Right-hand man to President Carter from Iran hostage crisis to Salt Two arms treaty
If the template for the job of White House national security adviser had been written in the 1970s, two men, Henry Kissinger and Zbigniew Brzezinski, would have served as the models. Both were born in central Europe, had distinguished academic credentials, impeccable political connections and wrote extensively about the state of the world. And both were able to practice what they preached in print as the right hand men of the occupant of the Oval office.
Brzezinski, who has died at the age of 89, was far from his predecessor’s doppelganger, but his record in office can stand fair comparison. On his watch, under President Jimmy Carter, the US normalised relations with China, severing ties with Taiwan in the process, signed the Salt Two arms treaty with the Soviet Union, brought Egypt and Israel together in the Camp David accords and concluded the Panama Canal treaty, ceding control to Panama. In each decision he was an influential player.
On the downside, the US was caught flatfooted by the Khomeini revolution in Iran, allowing the deposed Shah refuge in the US, which eventually led to the Iran hostage crisis, a factor in Mr Carter’s election defeat in 1980. Brzezinski was also instrumental in arming the Afghan mujahideen after the Soviet invasion of 1979, a policy that came back to haunt the US two decades later (to prove his point, flamboyantly, he was photographed in the Khyber Pass pointing a rifle across the border).
From their White House vantage point, both men had notoriously poor relations with the state department, respectively headed by William Rogers and Cyrus Vance, whom they viewed as staid and unimaginative. Vance eventually resigned in protest over the abortive hostage rescue mission in 1980, an operation Brzezinski actively supported.
But both Kissinger and Brzezinski were known for their world views and doctrines, seeing the globe as a global chess board around which the US and USSR moved pieces. No national security adviser since them has had the temerity to venture so far, preferring roles as the facilitators of policies rather than as their intellectual authors.
Zbigniew Kazimierz Brzezinski, born in Warsaw on March 28, 1928, was much influenced by his upbringing. His family was Polish nobility and his father, Tadeusz, a diplomat posted to Berlin, Moscow and finally Canada. From the first two of those postings the son had indelible first-hand experiences of the rise of Adolf Hitler and Josef Stalin’s notorious purges.
Canada provided him refuge from the invasion of Poland in 1939 and the world war that first engulfed Europe. He was brought up in Montreal, educated at McGill University and subsequently moved through the finest American universities, including Harvard and Columbia, before his final association as a professor at Johns Hopkins. He became an American citizen in 1958.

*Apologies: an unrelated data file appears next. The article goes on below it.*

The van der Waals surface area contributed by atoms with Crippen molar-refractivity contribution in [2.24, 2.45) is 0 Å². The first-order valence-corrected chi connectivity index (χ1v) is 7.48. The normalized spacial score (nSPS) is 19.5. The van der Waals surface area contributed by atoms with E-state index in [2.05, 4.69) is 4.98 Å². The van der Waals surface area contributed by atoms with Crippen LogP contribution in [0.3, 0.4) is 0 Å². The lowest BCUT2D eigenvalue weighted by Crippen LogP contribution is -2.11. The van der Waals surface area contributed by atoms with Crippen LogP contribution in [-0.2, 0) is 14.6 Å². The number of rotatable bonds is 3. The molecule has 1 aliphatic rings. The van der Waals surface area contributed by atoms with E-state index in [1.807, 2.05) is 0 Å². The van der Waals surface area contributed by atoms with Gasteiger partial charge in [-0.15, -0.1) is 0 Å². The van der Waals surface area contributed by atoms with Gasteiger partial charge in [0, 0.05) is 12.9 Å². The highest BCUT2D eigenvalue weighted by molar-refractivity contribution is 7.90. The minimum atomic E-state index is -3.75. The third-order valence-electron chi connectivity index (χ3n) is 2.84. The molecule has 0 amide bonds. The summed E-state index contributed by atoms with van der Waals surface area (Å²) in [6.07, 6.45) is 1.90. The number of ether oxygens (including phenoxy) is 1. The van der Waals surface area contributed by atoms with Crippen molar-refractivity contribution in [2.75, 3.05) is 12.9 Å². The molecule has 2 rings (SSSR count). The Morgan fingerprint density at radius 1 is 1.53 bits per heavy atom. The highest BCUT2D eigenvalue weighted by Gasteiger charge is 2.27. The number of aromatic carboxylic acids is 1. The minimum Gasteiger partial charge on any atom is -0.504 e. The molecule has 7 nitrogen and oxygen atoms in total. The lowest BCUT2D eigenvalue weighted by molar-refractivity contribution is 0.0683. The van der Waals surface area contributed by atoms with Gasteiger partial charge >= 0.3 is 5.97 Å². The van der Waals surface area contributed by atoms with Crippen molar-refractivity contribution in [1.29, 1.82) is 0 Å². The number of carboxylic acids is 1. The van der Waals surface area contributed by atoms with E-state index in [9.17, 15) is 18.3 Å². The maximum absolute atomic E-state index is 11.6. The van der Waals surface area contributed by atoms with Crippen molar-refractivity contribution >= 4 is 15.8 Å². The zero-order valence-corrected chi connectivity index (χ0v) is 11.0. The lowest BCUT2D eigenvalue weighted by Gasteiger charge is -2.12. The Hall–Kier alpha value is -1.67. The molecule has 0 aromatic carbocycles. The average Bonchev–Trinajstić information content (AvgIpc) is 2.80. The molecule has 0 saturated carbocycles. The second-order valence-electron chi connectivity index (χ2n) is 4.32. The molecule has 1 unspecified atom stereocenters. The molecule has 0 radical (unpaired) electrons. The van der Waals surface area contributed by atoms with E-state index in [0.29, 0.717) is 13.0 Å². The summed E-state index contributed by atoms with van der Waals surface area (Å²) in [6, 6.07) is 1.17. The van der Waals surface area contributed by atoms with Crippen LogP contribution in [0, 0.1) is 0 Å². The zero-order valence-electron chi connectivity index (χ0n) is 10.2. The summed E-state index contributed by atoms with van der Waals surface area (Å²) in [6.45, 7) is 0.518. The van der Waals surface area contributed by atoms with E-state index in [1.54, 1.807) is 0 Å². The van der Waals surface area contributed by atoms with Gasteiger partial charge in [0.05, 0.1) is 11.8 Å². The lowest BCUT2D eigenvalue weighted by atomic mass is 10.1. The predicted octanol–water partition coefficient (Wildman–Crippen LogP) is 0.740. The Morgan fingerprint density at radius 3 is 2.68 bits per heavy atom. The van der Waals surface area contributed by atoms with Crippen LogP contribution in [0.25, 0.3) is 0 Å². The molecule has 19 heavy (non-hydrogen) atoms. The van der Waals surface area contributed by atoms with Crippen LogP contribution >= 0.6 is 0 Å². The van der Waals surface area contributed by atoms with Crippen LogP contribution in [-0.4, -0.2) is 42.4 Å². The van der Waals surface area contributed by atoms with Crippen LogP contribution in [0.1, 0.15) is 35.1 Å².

President Jimmy Carter presents Brzezinski with the Medal of Freedom at a White House ceremony in Washington on January 17 1981 © AP
Just as Dr Kissinger had hitched his star to Governor Nelson Rockefeller of New York before gravitating to Richard Nixon, Brzezinski’s first important political connection was the Lyndon Johnson campaign in 1964. He then advised Hubert Humphrey four years later, but he struck pay dirt with the initially improbable presidential bid of Mr Carter, then a relatively obscure former southern governor from Georgia. The candidate’s intelligence and ambitions, allied to his inexperience in foreign policy, were the sort of clay which Brzezinski thought he could mould into a coherent global view.
That, predictably, brought him into conflict with Vance, a diplomat of much distinction but one more inclined to find accommodations with Moscow than provoke it. The two worked well together on the Salt Two Treaty but too often the national security adviser’s impulsiveness rubbed the secretary of state up the wrong way. So did his habit of maintaining separate relations with the likes of Anatoly Dobrynin, the Soviet ambassador in Washington, independent of the state department.
In another departure, hardly surprising given his own background and his president’s natural inclinations, Brzezinski placed human rights far higher up the policy agenda than had previously been the case. That constituted a significant departure from standard US policy, which tended to tolerate, as in General Pinochet’s Chile, human rights abuses in return for fealty to the US.
After leaving office, he became, not unlike Dr Kissinger, a prolific commentator and author on foreign policy, but without ever quite achieving his predecessor’s level of access. He broke with the Democratic Party and endorsed President George H W Bush in 1988 and was critical of Bill Clinton’s long reluctance to intervene in the Balkans in the 1990s. But he was a fierce critic of the younger President Bush’s war in Iraq and fulsome in his praise of Barack Obama, even though he was never admitted into his policy circle.
An engaging conversationalist and avid tennis player, he is survived by his wife, the sculptor Emilie Benes, two sons and a daughter, Mika, the TV news host, who announced his death on Friday.